Even more extraordinary, the husband-and-wife team point out, is that the meticulously carved combat scene was painstakingly etched on a piece of hard stone measuring just 3.6 centimeters, or just over 1.4 inches, in length. Indeed, many of the seal’s details, such as the intricate weaponry ornamentation and jewelry decoration, become clear only when viewed with a powerful camera lens and photomicroscopy.

“Some of the details on this are only a half-millimeter big,” said Davis. “They’re incomprehensibly small.”

…“It seems that the Minoans were producing art of the sort that no one ever imagined they were capable of producing,” explained Davis. “It shows that their ability and interest in representational art, particularly movement and human anatomy, is beyond what it was imagined to be. Combined with the stylized features, that itself is just extraordinary.”

The revelation, he and Stocker say, prompts a reconsideration of the evolution and development of Greek art.

(4) GRRM’S ROOTS. George R.R. Martin will make an appearance on a PBS series:

Day before last, I spent the afternoon with Dr. Henry Louis Gates Jr, taping a segment for his television series, FINDING YOUR ROOTS.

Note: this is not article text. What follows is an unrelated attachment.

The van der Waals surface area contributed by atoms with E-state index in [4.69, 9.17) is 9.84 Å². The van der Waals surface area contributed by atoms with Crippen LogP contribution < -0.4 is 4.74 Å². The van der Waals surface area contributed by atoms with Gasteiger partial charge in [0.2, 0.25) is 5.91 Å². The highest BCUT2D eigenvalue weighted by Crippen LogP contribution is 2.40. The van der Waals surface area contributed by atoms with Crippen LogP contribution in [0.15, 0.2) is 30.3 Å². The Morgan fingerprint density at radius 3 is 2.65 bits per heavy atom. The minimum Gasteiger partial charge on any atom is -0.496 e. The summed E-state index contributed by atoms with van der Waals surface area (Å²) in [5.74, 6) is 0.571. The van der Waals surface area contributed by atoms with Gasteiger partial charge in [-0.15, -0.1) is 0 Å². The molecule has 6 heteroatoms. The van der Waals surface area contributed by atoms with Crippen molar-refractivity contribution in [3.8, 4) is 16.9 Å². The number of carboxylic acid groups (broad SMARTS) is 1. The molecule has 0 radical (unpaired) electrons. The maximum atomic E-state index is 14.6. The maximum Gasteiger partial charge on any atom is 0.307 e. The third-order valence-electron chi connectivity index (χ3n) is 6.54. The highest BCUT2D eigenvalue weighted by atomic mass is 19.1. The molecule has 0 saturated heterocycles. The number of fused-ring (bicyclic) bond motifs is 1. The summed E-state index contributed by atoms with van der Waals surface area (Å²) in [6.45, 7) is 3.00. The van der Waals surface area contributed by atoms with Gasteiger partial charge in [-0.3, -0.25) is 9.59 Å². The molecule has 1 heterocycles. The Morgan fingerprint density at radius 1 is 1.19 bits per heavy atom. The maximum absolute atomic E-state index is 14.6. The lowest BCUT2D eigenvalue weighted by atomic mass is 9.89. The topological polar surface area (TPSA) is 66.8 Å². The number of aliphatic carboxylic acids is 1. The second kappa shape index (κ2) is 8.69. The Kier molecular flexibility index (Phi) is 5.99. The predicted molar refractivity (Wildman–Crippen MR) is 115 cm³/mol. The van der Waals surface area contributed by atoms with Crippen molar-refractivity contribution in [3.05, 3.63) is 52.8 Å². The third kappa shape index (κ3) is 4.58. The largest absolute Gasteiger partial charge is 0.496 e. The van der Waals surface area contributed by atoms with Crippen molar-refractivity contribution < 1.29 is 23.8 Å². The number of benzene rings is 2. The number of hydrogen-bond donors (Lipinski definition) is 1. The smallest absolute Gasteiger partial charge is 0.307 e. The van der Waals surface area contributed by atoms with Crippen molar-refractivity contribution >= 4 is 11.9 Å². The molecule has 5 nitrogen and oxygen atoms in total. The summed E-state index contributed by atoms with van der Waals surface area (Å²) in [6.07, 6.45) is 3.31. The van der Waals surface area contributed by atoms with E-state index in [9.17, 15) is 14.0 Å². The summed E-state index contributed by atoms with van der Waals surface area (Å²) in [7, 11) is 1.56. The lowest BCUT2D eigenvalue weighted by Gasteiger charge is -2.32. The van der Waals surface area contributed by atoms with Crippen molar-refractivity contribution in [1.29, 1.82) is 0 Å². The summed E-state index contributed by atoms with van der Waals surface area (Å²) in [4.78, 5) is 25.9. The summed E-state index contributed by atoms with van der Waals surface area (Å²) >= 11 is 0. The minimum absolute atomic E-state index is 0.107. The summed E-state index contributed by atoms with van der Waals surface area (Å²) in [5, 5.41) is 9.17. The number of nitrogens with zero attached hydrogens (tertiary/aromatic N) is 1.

I thought I had a pretty good idea of my roots, but Dr. Gates and his crack team of DNA researchers had some revelations in store for me… and one huge shock.

PBS is currently airing Season 4 of Finding Your Roots, with episodes featuring guests Carmelo Anthony, Ava DuVernay, Téa Leoni, Ana Navarro, Bernie Sanders, Questlove, and Christopher Walken.

(5) PKD: STORY VS TUBE. Counterfeit Worlds, a blog devoted to exploring the cinematic universes of Philip K. Dick, has published a series of weekly essays comparing and contrasting each episode of Philip K. Dick’s Electric Dreams (which has been airing in the UK) with the original Philip K. Dick short story. The series will soon be available in the U.S. on Amazon.

Here’s a sample: “Electric Dreams Episode 1 The Hood Maker”.

The Short Story: Published in 1955, ‘The Hood Maker’ was—like the majority of Philip K. Dick’s work—incredibly prescient of the world we now live in. It opens with a scene of an old man attacked on the street by a crowd. The reason? He’s wearing a hood that blocks his mind from telepathic probe. One of the crowd cries out: “Nobody’s got a right to hide!” In today’s world where we seem happy to ‘give away’ our privacy to Facebook or Google in return for access, the world of Philip K. Dick’s hood maker is not all that alien….

The Television Episode: In bringing ‘The Hood Maker’ to television, screenwriter Matthew Graham faced a challenge. The material would obviously have to be expanded to fill an entire 50-60 minute episode of television, but exactly how that expansion was realized could make or break the show. The television version of ‘The Hood Maker’ is, as a result of that expansion, a mixed success.